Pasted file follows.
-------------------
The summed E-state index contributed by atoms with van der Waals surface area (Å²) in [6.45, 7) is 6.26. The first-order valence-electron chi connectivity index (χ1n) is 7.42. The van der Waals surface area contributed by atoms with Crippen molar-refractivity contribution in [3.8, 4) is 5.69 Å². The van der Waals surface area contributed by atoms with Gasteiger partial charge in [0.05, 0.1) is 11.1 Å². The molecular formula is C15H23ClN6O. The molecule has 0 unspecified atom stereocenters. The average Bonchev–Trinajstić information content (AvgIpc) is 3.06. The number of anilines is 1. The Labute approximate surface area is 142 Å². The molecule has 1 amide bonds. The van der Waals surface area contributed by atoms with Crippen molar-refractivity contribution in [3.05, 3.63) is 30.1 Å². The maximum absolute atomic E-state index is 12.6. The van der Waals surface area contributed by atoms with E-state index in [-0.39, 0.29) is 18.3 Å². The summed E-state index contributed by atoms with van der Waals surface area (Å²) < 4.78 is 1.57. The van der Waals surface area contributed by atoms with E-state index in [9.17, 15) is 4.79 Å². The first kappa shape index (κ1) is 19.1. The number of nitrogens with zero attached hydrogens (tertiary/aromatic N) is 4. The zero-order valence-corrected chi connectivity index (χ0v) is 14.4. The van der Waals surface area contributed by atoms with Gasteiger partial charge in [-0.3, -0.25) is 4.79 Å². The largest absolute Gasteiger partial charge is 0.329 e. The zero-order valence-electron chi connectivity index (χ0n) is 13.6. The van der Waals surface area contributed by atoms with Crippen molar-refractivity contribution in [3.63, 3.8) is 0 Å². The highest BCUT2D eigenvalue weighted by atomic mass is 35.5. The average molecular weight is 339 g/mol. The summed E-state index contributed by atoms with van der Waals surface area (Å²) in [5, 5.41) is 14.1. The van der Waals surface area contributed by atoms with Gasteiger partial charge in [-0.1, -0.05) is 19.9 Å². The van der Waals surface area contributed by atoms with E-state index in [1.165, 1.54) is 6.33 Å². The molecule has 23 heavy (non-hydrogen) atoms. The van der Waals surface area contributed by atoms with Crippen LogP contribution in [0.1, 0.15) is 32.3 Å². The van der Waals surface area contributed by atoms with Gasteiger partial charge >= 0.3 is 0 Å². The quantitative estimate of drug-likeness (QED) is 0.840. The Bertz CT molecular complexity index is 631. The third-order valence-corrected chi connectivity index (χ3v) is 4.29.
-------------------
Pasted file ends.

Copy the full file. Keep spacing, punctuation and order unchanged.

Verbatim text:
The summed E-state index contributed by atoms with van der Waals surface area (Å²) in [6.45, 7) is 6.26. The first-order valence-electron chi connectivity index (χ1n) is 7.42. The van der Waals surface area contributed by atoms with Crippen molar-refractivity contribution in [3.8, 4) is 5.69 Å². The van der Waals surface area contributed by atoms with Gasteiger partial charge in [0.05, 0.1) is 11.1 Å². The molecular formula is C15H23ClN6O. The molecule has 0 unspecified atom stereocenters. The average Bonchev–Trinajstić information content (AvgIpc) is 3.06. The number of anilines is 1. The Labute approximate surface area is 142 Å². The molecule has 1 amide bonds. The van der Waals surface area contributed by atoms with Crippen molar-refractivity contribution in [3.05, 3.63) is 30.1 Å². The maximum absolute atomic E-state index is 12.6. The van der Waals surface area contributed by atoms with E-state index in [-0.39, 0.29) is 18.3 Å². The summed E-state index contributed by atoms with van der Waals surface area (Å²) < 4.78 is 1.57. The van der Waals surface area contributed by atoms with E-state index in [9.17, 15) is 4.79 Å². The first kappa shape index (κ1) is 19.1. The number of nitrogens with zero attached hydrogens (tertiary/aromatic N) is 4. The zero-order valence-corrected chi connectivity index (χ0v) is 14.4. The van der Waals surface area contributed by atoms with Gasteiger partial charge in [-0.3, -0.25) is 4.79 Å². The largest absolute Gasteiger partial charge is 0.329 e. The zero-order valence-electron chi connectivity index (χ0n) is 13.6. The van der Waals surface area contributed by atoms with Crippen molar-refractivity contribution in [3.63, 3.8) is 0 Å². The highest BCUT2D eigenvalue weighted by atomic mass is 35.5. The average molecular weight is 339 g/mol. The summed E-state index contributed by atoms with van der Waals surface area (Å²) in [5, 5.41) is 14.1. The van der Waals surface area contributed by atoms with Gasteiger partial charge in [-0.1, -0.05) is 19.9 Å². The van der Waals surface area contributed by atoms with E-state index in [1.165, 1.54) is 6.33 Å². The molecule has 23 heavy (non-hydrogen) atoms. The van der Waals surface area contributed by atoms with Crippen LogP contribution in [0.1, 0.15) is 32.3 Å². The van der Waals surface area contributed by atoms with Gasteiger partial charge >= 0.3 is 0 Å². The quantitative estimate of drug-likeness (QED) is 0.840. The Bertz CT molecular complexity index is 631. The third-order valence-corrected chi connectivity index (χ3v) is 4.29.